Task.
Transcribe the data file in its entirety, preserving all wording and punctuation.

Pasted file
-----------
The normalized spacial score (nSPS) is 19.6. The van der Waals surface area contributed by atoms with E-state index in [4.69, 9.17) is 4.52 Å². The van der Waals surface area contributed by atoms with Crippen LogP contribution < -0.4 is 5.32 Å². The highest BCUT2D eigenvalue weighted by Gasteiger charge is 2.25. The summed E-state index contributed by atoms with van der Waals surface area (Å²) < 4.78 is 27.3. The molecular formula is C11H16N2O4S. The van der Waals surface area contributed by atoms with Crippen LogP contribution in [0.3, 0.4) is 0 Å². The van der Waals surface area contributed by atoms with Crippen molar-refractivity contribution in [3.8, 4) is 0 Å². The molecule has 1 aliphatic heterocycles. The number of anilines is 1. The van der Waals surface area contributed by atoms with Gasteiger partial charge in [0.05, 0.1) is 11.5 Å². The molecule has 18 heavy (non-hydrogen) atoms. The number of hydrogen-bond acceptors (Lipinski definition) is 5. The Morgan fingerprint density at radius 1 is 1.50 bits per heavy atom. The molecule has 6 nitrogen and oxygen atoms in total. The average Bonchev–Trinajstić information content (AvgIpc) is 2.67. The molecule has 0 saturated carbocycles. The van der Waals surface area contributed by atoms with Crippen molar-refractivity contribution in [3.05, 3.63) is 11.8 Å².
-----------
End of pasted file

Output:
The normalized spacial score (nSPS) is 19.6. The van der Waals surface area contributed by atoms with E-state index in [4.69, 9.17) is 4.52 Å². The van der Waals surface area contributed by atoms with Crippen LogP contribution < -0.4 is 5.32 Å². The highest BCUT2D eigenvalue weighted by Gasteiger charge is 2.25. The summed E-state index contributed by atoms with van der Waals surface area (Å²) < 4.78 is 27.3. The molecular formula is C11H16N2O4S. The van der Waals surface area contributed by atoms with Crippen LogP contribution in [0.3, 0.4) is 0 Å². The van der Waals surface area contributed by atoms with Crippen molar-refractivity contribution in [3.8, 4) is 0 Å². The molecule has 1 aliphatic heterocycles. The number of anilines is 1. The van der Waals surface area contributed by atoms with Gasteiger partial charge in [0.05, 0.1) is 11.5 Å². The molecule has 18 heavy (non-hydrogen) atoms. The number of hydrogen-bond acceptors (Lipinski definition) is 5. The Morgan fingerprint density at radius 1 is 1.50 bits per heavy atom. The molecule has 6 nitrogen and oxygen atoms in total. The average Bonchev–Trinajstić information content (AvgIpc) is 2.67. The molecule has 0 saturated carbocycles. The van der Waals surface area contributed by atoms with Crippen molar-refractivity contribution in [3.05, 3.63) is 11.8 Å².